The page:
Ken Giddon, president of Rothmans in New York City, agreed. “Many of us confused brains with a bull market,” he said. “Now we have to think about expenses, our vendor structure and our personnel costs.”
Christmas sales were “very bad,” he admitted, “and it’s tough to do 2004 revenues with 2008 expenses. But the challenge going ahead is to remain upbeat and really become businessmen and women again. It’s intimidating to be forced to deal with it, but it’s also invigorating.”
For those companies whose balance sheets have remained strong, there are possibilities that will pay dividends after the recession ends. “This is this generation’s opportunity to acquire assets in a distressed environment, and will probably only happen once in our lifetimes. There’s going to be a lot of real estate available, and if an opportunity came along, we would consider [opening another store],” Giddon said. “We’re strong, we have no debt and we’ll be looking. But right now, the consumer is still on strike.”
As a result, his visit to vendors this month will morph into something other than a buying trip. “We’re excited about going to market,” he said. “We want to see who our friends are. We’ve been a good customer for many years and we’re going to see who’s really our partner. When wholesalers say they feel our pain, I wonder if they do. We’re paying them full price and marking things down 50 percent. That doesn’t seem like a partnership to me.”
Giddon said he’ll be “looking for a level playing field. If department stores are getting markdown money, I want it too. We pay with the same money they do.”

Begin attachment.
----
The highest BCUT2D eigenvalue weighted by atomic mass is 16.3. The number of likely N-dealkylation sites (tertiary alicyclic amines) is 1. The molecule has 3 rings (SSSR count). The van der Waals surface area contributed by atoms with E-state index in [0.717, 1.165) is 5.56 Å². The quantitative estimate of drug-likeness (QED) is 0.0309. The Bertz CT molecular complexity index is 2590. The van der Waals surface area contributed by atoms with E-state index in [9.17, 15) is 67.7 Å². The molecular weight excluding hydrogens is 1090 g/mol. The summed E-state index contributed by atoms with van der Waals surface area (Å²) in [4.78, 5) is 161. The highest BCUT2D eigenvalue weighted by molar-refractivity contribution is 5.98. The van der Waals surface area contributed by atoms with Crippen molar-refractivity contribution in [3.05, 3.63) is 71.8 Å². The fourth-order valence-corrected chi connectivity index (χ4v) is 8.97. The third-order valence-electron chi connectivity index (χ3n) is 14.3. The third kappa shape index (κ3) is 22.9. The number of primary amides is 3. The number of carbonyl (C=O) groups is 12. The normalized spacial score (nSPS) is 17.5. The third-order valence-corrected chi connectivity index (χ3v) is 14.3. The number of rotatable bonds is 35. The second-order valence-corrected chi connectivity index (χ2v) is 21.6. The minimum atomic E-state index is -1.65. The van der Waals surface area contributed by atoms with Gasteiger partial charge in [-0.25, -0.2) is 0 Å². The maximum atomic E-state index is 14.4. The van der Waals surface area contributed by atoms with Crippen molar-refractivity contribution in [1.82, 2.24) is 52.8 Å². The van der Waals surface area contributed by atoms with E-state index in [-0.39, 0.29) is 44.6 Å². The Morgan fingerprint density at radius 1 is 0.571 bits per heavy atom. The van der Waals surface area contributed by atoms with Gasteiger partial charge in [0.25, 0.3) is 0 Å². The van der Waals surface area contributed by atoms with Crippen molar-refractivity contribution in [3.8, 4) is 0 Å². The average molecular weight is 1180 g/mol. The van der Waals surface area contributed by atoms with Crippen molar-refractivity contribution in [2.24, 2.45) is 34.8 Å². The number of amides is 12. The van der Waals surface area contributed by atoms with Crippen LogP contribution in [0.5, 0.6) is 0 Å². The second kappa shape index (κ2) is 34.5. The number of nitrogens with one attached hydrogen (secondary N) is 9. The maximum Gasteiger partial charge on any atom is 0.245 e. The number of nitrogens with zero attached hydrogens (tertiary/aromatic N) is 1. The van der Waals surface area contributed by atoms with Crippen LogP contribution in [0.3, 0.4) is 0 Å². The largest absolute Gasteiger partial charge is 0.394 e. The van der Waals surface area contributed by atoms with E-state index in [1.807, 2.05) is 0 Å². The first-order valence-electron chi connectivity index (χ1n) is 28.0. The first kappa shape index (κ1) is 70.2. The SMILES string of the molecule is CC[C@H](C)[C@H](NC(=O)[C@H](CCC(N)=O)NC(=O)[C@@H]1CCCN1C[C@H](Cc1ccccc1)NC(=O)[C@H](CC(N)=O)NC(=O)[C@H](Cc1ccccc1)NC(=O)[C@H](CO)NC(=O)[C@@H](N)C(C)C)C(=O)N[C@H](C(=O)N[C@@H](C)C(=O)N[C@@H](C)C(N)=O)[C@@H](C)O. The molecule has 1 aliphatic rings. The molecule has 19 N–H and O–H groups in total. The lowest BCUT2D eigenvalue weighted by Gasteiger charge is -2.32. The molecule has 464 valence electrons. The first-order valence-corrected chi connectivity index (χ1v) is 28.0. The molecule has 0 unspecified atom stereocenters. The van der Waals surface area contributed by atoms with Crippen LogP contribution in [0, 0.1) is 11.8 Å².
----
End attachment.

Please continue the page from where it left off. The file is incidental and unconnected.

He plans to attend The Collective and Project, but without preconceived notions of what he needs to buy. “We’ll be thinking outside the box in all categories,” he said. “I’m going to market with more of an open mind than I ever have. I’m going under the assumption that things will get better and I’ll be looking at the lines with the best chance of making me money. And I’m going to avoid anything that is 80 percent off at Saks.”
Hill Stockton, owner of Norman Stockton in Winston-Salem, N.C., also acknowledged "Christmas wasn’t really very good.”
In his new book “Hollywood Royale,” Andy Warhol’s Protégé Matthew Rolston celebrates the Eighties revival of Hollywood glamour. Featuring more than 100 portraits taken by Rolston from 1977 to 1993, the book contains photos of icons like Michael Jackson, Cyndi Lauper, and @drewbarrymore, pictured here in 1991. “Hollywood Royale,” out today, will be accompanied by an exhibition opening at Los Angeles’ Fahey/Klein Gallery on March 1. #wwdeye
"Nowadays when life is not so happy with everything going on in the world, I think people come to me for a little bit of whimsy and color and fun." - Designer Rebecca De Ravenel on her cult-favorite jewelry line. (📸 : @vsteves) #wwd40